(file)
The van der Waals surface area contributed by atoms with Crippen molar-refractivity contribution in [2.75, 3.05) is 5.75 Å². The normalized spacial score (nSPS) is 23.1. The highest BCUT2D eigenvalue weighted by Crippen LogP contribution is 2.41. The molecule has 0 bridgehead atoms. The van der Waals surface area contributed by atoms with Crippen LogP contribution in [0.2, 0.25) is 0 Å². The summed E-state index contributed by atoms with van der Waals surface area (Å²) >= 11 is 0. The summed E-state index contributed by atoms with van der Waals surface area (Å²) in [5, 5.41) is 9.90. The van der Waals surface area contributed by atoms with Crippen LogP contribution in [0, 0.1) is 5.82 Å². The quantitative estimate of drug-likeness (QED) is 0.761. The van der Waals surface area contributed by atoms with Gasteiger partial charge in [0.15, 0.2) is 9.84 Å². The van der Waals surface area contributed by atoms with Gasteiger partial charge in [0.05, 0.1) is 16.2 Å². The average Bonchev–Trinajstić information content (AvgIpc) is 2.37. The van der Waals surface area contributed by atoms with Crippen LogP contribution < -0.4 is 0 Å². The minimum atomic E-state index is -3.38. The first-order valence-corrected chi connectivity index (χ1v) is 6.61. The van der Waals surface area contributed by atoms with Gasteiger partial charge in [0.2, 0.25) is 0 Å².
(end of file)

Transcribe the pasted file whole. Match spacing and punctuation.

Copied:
The van der Waals surface area contributed by atoms with Crippen molar-refractivity contribution in [2.75, 3.05) is 5.75 Å². The normalized spacial score (nSPS) is 23.1. The highest BCUT2D eigenvalue weighted by Crippen LogP contribution is 2.41. The molecule has 0 bridgehead atoms. The van der Waals surface area contributed by atoms with Crippen LogP contribution in [0.2, 0.25) is 0 Å². The summed E-state index contributed by atoms with van der Waals surface area (Å²) >= 11 is 0. The summed E-state index contributed by atoms with van der Waals surface area (Å²) in [5, 5.41) is 9.90. The van der Waals surface area contributed by atoms with Crippen LogP contribution in [0, 0.1) is 5.82 Å². The quantitative estimate of drug-likeness (QED) is 0.761. The van der Waals surface area contributed by atoms with Gasteiger partial charge in [0.15, 0.2) is 9.84 Å². The van der Waals surface area contributed by atoms with Gasteiger partial charge in [0.05, 0.1) is 16.2 Å². The average Bonchev–Trinajstić information content (AvgIpc) is 2.37. The van der Waals surface area contributed by atoms with Crippen LogP contribution < -0.4 is 0 Å². The minimum atomic E-state index is -3.38. The first-order valence-corrected chi connectivity index (χ1v) is 6.61. The van der Waals surface area contributed by atoms with Gasteiger partial charge in [0.2, 0.25) is 0 Å².